Homelessness in London has increased by 79% since 2010

New government figures show that the number of rough sleepers has risen twice as fast in the capital

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Official figures show that the number of homeless people in London has jumped by over a third over the past year – twice the rate of the rest of England.

According to the Department for Communities and Local Government, homelessness in the capital rose by 37 per cent between 2013 and 2014, while the rest of the country saw an increase of 14 per cent.

Since 2010, homelessness in London has increased by a staggering 79 per cent. The homelessness charity Crisis say that the rise is due to welfare reforms, a chronic housing shortage and the fact that homeless people are not considered a priority.

London has 742 rough sleepers, which accounts for 27 per cent of the figure nationally. Analysis by the Department finds that 46 per cent of these people are UK nationals; 10 per cent are Polish nationals and 11 per cent are Romanians. According to their data, the number of homeless people in London in 2013-14 also included 134 Irish people, 413 Africans and 107 Portuguese and six people from the Australasian continent.

Boris Johnson has claimed he puts homelessness high on his agenda. But beyond publicity stunts like spending a night sleeping rough alongside media magnate Evgeny Lebedev, it is clear that not enough real changes are being made to protect Londoners from the danger and loneliness of life on the streets.

Ruby Stockham is a staff writer at Left Foot Forward. Follow her on Twitter

8 Responses to “Homelessness in London has increased by 79% since 2010”

  1. Leon Wolfeson

    You’re not reading the subtext.

    He didn’t say REDUCING homelessness was hign on his agenda, did he?

  2. littleoddsandpieces

    Will someone tell me that 742 rough sleepers is a true figure in London. Pull the other one.

    Capping housing benefit, the loss of social housing affordable rents, bedroom tax, loss of other benefits, low waged stagnated a decade into the past, and younjg people escaping abuse at home. There must be a whole hidden population. Some may even not sleep in town but in parks and out in the countryside.

    If someone wants to help a mate or a family member who is homeless, there is a way to get a proper government of compassion, by putting a cross in a box on a bit of paper in the place the council say on the card they’ll send you, so that:

    – mate gets a roof over their head

    – food money

    And also for yourself, your kids and your granny.

    And get yourself any state penson at all, being lost altogether from 2016 onwards

    See why under my petitition, in my WHY IS THIS IMPORTANT section, at:

    https://you.38degrees.org.uk/petitions/state-pension-at-60-now

    See how at:
    http://www.anastasia-england.me.uk

  3. Pat Morgan

    I guess maybe we Americans shouldn’t try to copy everything British?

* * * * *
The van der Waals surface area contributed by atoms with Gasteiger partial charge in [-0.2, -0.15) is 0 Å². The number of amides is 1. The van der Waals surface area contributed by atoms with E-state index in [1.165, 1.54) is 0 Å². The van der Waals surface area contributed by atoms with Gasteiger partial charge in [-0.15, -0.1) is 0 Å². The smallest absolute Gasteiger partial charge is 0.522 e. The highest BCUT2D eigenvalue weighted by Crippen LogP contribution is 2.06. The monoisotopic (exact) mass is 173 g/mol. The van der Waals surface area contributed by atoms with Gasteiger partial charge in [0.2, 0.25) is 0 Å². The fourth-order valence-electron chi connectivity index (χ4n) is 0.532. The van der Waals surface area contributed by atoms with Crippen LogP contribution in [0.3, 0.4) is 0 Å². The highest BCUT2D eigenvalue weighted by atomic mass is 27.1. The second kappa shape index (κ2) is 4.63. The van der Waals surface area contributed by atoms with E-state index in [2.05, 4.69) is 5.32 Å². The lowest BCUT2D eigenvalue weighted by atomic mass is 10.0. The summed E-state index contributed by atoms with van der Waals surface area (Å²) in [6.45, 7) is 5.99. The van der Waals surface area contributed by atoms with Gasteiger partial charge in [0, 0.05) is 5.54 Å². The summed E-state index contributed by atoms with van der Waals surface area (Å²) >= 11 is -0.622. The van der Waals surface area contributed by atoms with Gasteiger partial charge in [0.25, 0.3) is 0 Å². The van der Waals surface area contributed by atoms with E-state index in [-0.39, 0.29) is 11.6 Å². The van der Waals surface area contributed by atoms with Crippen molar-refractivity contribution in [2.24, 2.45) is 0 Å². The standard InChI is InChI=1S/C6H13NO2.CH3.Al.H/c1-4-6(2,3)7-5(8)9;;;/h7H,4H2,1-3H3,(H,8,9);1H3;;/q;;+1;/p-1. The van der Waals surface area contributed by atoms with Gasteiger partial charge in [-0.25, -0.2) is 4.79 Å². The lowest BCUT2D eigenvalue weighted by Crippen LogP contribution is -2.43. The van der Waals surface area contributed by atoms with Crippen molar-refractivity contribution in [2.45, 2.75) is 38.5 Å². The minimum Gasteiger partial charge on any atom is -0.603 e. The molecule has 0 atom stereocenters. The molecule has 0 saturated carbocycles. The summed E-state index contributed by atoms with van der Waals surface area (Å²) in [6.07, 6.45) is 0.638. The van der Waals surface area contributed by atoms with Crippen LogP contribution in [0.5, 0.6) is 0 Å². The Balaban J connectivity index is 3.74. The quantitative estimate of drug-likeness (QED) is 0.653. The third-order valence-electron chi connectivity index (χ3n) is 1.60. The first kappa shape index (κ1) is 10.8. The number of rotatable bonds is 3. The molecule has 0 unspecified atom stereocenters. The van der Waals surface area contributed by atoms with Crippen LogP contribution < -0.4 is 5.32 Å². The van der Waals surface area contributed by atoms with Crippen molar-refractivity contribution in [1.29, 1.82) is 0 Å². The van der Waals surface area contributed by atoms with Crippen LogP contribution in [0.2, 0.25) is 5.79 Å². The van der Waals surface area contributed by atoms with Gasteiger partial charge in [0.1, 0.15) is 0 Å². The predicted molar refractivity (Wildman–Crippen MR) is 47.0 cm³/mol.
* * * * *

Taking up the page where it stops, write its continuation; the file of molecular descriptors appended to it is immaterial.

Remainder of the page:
4. damon

    Can anyone add to some detail of homelessness in London, and how it works with staying in Hostels and getting help from the council etc.
    I’m from London and have never been homeless here, but have been ”on the road” on backpacking trips to the West Country which ended up with me sleeping rough in Plymouth, Exeter, and Bristol.
    And in those cities I was told that I was not eligible to stay in any homeless hostels because I wasn’t from those places. The only help they would give me was buy me a one way coach ticket to London and make a phone call to a homeless shelter in my own London borough.
    They call this offering ”reconnection”.
    It was two years ago in March, which was a pretty cold time if anyone remembers, but that was just tough.
    A ”reconnection” was all that was being offered, and I was only let into the Salvation Army hostel on a few nights in a row when the temperature was going to be under zero degrees.
    They were apparently a bit worried about people freezing to death and then getting some blame for it.
    But as soon as the forecast was for above freezing, I was asked to leave.

    I didn’t really care that much as I was just having a fun trip really (even though it was grim at times), but this strategy is now the norm across the country I think.
    Which in London would mean that no one not from a particular London borough could get a hostel bed there.

  5. Guest

    Facts, not on your agenda.
    Rough Sleepers | Homeless.

    WHY it’s important that, oh, building be blown up by Hamas-lovers like your little linked site eh? Too much housing for you.

  6. Kevin Stall

    I have a good friend who was homeless for years and it wasn’t because he didn’t have rent money. It was because he could pay the deposit. He wasn’t a drug user or alcoholic either. He suffered from depression. His years on the street has made him home bound now. Has ulcers on his legs and bad arthritis. He can’t walk any more and will not bother to get the aid available to him. What percentage of the 46% of uk homeless are there because of mental health. Before you talk of helping the homeless find out what type of help they really need. He has gone from living on the streets to living in a cell. And not as well off as he would be living in jail or a mental care facility, because there someone would take care of him.

  7. Guest

    Shows how you treat your “friends”.

  8. Steve Broe

    Boris is the man who made it illegal to sleep rough in six london boroughs.. so adding a criminal record and fines to an already difficult and miserable situation is his version of compassion.. triffik !

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